Carotid body type-I cells under chronic sustained hypoxia: Focus on metabolism and membrane excitability
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Del Rio R.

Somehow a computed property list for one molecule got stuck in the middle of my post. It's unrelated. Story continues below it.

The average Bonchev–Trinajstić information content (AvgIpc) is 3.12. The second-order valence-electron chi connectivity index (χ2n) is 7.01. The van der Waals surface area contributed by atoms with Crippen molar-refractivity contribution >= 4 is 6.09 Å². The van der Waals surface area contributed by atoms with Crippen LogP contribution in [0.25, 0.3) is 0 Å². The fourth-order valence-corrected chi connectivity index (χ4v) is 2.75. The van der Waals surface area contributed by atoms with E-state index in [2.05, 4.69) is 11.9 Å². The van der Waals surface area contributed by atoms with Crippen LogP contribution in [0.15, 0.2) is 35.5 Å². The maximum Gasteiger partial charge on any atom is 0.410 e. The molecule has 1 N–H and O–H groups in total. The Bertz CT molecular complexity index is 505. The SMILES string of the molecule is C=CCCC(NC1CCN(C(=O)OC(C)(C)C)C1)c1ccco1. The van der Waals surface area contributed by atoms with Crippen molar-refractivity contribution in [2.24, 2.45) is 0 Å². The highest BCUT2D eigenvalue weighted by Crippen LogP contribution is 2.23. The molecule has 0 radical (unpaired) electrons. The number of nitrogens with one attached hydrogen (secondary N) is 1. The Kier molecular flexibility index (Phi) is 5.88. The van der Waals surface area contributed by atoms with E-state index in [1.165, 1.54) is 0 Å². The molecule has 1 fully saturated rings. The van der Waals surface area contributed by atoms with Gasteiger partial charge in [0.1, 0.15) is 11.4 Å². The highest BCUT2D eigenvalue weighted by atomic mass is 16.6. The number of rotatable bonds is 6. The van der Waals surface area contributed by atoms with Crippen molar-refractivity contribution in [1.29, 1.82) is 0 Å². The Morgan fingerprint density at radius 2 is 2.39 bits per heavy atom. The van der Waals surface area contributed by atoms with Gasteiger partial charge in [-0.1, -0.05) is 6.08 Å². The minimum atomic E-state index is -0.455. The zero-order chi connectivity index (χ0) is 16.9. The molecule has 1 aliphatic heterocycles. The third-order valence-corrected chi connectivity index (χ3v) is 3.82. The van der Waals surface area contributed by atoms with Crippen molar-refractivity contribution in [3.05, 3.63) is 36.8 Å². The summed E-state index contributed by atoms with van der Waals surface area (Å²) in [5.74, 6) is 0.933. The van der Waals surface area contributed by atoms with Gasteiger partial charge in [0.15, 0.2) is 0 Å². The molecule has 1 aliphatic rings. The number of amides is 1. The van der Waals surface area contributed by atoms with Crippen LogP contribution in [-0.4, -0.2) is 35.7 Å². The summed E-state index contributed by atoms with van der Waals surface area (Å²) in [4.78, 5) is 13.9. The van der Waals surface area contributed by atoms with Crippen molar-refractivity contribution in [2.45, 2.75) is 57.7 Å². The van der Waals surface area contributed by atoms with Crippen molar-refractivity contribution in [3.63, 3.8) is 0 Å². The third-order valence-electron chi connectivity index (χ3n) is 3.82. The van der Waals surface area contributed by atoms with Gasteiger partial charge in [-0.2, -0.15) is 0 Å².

Chronic sustained hypoxia (CSH) evokes ventilatory acclimatization characterized by a progressive hyperventilation due to a potentiation of the carotid body (CB) chemosensory response to hypoxia. The transduction of the hypoxic stimulus in the CB begins with the inhibition of K+ currents in the chemosensory (type-I) cells, which in turn leads to membrane depolarization, Ca2+ entry and the subsequent release of one- or more-excitatory neurotransmitters. Several studies have shown that CSH modifies both the level of transmitters and chemoreceptor cell metabolism within the CB. Most of these studies have been focused on the role played by such putative transmitters and modulators of CB chemoreception, but less is known about the effect of CSH on metabolism and membrane excitability of type-I cells. In this mini-review, we will examine the effects of CSH on the ion channels activity and excitability of type-I cell, with a particular focus on the effects of CSH on the TASK-like background K+ channel. We propose that changes on TASK-like channel activity induced by CSH may contribute to explain the potentiation of CB chemosensory activity. Copyright © 2018 Pulgar-Sepúlveda, Varas, Iturriaga, Del Rio and Ortiz.
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